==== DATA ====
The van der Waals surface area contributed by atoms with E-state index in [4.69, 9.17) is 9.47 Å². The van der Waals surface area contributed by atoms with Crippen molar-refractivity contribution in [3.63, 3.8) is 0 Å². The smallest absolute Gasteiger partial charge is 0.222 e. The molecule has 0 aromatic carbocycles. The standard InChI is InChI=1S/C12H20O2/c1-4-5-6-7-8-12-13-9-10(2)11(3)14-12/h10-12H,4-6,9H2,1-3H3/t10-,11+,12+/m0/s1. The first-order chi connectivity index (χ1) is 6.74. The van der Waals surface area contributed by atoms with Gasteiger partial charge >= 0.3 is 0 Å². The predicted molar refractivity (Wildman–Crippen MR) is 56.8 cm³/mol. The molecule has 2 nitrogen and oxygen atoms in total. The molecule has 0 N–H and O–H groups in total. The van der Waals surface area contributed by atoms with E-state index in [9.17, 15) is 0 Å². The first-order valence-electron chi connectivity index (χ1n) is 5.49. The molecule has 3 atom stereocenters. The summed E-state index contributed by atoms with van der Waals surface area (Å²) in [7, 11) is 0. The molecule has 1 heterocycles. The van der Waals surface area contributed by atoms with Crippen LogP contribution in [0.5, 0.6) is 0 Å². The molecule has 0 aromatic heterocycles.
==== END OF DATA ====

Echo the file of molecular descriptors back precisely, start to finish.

The van der Waals surface area contributed by atoms with E-state index in [4.69, 9.17) is 9.47 Å². The van der Waals surface area contributed by atoms with Crippen molar-refractivity contribution in [3.63, 3.8) is 0 Å². The smallest absolute Gasteiger partial charge is 0.222 e. The molecule has 0 aromatic carbocycles. The standard InChI is InChI=1S/C12H20O2/c1-4-5-6-7-8-12-13-9-10(2)11(3)14-12/h10-12H,4-6,9H2,1-3H3/t10-,11+,12+/m0/s1. The first-order chi connectivity index (χ1) is 6.74. The van der Waals surface area contributed by atoms with Gasteiger partial charge >= 0.3 is 0 Å². The predicted molar refractivity (Wildman–Crippen MR) is 56.8 cm³/mol. The molecule has 2 nitrogen and oxygen atoms in total. The molecule has 0 N–H and O–H groups in total. The van der Waals surface area contributed by atoms with E-state index in [9.17, 15) is 0 Å². The first-order valence-electron chi connectivity index (χ1n) is 5.49. The molecule has 3 atom stereocenters. The summed E-state index contributed by atoms with van der Waals surface area (Å²) in [7, 11) is 0. The molecule has 1 heterocycles. The van der Waals surface area contributed by atoms with Crippen LogP contribution in [0.5, 0.6) is 0 Å². The molecule has 0 aromatic heterocycles.